Answer 1:
Electrical power lines can attract and repel
each other, but the amount of force involved is
very small under most common conditions. You
probably know that two currents in the same
direction attract each other, and currents in
opposite directions repel. The magnitude of this
force over a wire of length L (assuming the
currents in each wire are equal) is F=
mu*I^{2}*L/(2*pi*d) where: mu is
the permeability of free space
(1.26*10^{6}
Newtons/Amp^{2}) I is the current in
the two wires L is the length of the wire
(meters) d is the distance between the wires
(meters) F is the resulting force in Newtons,
which can be converted to pounds of force by
multiplying by 0.225.
To take an example
typical of a high power kitchen appliance like a
water kettle, the current in the two wires going
to the outlet in the wall is about 10A, and the
distance between them is about 5mm. Over a 1
meter wire length the force is only 0.004 Newtons,
which is a bit under onethousandth of a pound, so
it's very small! The currents involved in
utility power lines are larger, but also keep in
mind that the power company uses a step up
transformer so that the power lines are at a much
higher voltage than the 110V or 220V that we use
inside the house. The power is equal to voltage
times current. This means that even though a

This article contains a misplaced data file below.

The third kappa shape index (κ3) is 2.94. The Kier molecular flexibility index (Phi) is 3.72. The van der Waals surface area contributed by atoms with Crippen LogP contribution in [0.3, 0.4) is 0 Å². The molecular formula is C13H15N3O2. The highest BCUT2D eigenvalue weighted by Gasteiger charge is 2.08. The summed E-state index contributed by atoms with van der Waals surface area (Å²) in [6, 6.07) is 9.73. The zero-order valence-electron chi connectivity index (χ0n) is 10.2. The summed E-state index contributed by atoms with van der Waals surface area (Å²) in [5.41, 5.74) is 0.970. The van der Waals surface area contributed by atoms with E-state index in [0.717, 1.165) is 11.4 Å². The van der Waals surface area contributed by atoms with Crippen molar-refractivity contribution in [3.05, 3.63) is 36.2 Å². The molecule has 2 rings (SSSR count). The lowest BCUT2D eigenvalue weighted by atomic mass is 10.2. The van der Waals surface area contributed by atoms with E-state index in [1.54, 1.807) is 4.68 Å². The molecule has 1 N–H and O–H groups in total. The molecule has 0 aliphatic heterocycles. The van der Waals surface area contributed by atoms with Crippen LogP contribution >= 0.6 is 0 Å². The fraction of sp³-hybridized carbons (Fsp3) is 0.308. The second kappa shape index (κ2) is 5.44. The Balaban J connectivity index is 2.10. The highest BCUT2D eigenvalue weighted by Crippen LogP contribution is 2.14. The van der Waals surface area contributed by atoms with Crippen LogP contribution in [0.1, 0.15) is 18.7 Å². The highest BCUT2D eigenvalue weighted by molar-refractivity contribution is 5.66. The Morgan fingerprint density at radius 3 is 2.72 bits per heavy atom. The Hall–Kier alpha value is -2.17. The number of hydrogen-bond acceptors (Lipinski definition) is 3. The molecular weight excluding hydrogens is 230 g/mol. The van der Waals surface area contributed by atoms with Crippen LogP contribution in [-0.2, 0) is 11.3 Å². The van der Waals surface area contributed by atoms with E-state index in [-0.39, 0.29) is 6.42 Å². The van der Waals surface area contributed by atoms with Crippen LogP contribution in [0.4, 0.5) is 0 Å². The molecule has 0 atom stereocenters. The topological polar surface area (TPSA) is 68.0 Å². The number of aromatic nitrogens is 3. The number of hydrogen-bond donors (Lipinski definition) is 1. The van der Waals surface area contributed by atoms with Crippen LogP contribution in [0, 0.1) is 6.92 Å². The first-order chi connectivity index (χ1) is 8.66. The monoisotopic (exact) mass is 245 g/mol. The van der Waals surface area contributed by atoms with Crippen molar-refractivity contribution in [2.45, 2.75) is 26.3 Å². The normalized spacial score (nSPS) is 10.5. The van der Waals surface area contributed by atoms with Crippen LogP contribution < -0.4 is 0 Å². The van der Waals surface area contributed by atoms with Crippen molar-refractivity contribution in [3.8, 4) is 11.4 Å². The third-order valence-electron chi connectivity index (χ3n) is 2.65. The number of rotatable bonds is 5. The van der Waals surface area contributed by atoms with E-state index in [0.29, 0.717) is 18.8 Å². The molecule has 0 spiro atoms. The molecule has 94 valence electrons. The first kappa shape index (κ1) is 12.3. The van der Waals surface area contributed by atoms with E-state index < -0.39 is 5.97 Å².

single wire may power several blocks worth of
houses, the current in the wire is less than the
total current going into each house. The wires
are also much further apart than in the previous
example, and the force is largest for wires closer
together. There may be a tiny force between the
wires of utility power lines, but it's small
enough that we can usually ignore it, the utility
poles will keep the wire from moving much.

Answer 2:
Good question. First off, electrical lines
are insulated, which may alleviate the effect
somewhat. More importantly, though, electrical
power lines carry alternating current  the
current isn't going in one direction all the time,
and therefore neither is the force. Last, and most
important of all, while the VOLTAGE in electrical
power lines is tremendous, the CURRENT actually
ISN'T very large, so there isn't much force to
begin with.
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